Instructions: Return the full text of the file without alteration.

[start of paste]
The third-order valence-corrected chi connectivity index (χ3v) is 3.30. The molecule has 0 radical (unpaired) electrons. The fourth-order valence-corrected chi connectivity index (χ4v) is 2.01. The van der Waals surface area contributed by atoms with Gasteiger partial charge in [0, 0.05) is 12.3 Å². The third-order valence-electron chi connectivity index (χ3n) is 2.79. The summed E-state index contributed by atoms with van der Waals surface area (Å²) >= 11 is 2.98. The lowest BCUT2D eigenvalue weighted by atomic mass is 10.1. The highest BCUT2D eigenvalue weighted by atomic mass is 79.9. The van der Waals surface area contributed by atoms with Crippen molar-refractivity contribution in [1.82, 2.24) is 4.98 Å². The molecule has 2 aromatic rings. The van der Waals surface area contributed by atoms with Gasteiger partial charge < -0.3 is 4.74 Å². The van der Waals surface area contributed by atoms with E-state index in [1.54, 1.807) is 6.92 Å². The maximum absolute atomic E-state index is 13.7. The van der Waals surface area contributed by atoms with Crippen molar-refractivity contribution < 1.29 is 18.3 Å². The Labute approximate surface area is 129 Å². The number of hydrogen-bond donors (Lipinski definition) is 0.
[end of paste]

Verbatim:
The third-order valence-corrected chi connectivity index (χ3v) is 3.30. The molecule has 0 radical (unpaired) electrons. The fourth-order valence-corrected chi connectivity index (χ4v) is 2.01. The van der Waals surface area contributed by atoms with Gasteiger partial charge in [0, 0.05) is 12.3 Å². The third-order valence-electron chi connectivity index (χ3n) is 2.79. The summed E-state index contributed by atoms with van der Waals surface area (Å²) >= 11 is 2.98. The lowest BCUT2D eigenvalue weighted by atomic mass is 10.1. The highest BCUT2D eigenvalue weighted by atomic mass is 79.9. The van der Waals surface area contributed by atoms with Crippen molar-refractivity contribution in [1.82, 2.24) is 4.98 Å². The molecule has 2 aromatic rings. The van der Waals surface area contributed by atoms with Gasteiger partial charge < -0.3 is 4.74 Å². The van der Waals surface area contributed by atoms with E-state index in [1.54, 1.807) is 6.92 Å². The maximum absolute atomic E-state index is 13.7. The van der Waals surface area contributed by atoms with Crippen molar-refractivity contribution < 1.29 is 18.3 Å². The Labute approximate surface area is 129 Å². The number of hydrogen-bond donors (Lipinski definition) is 0.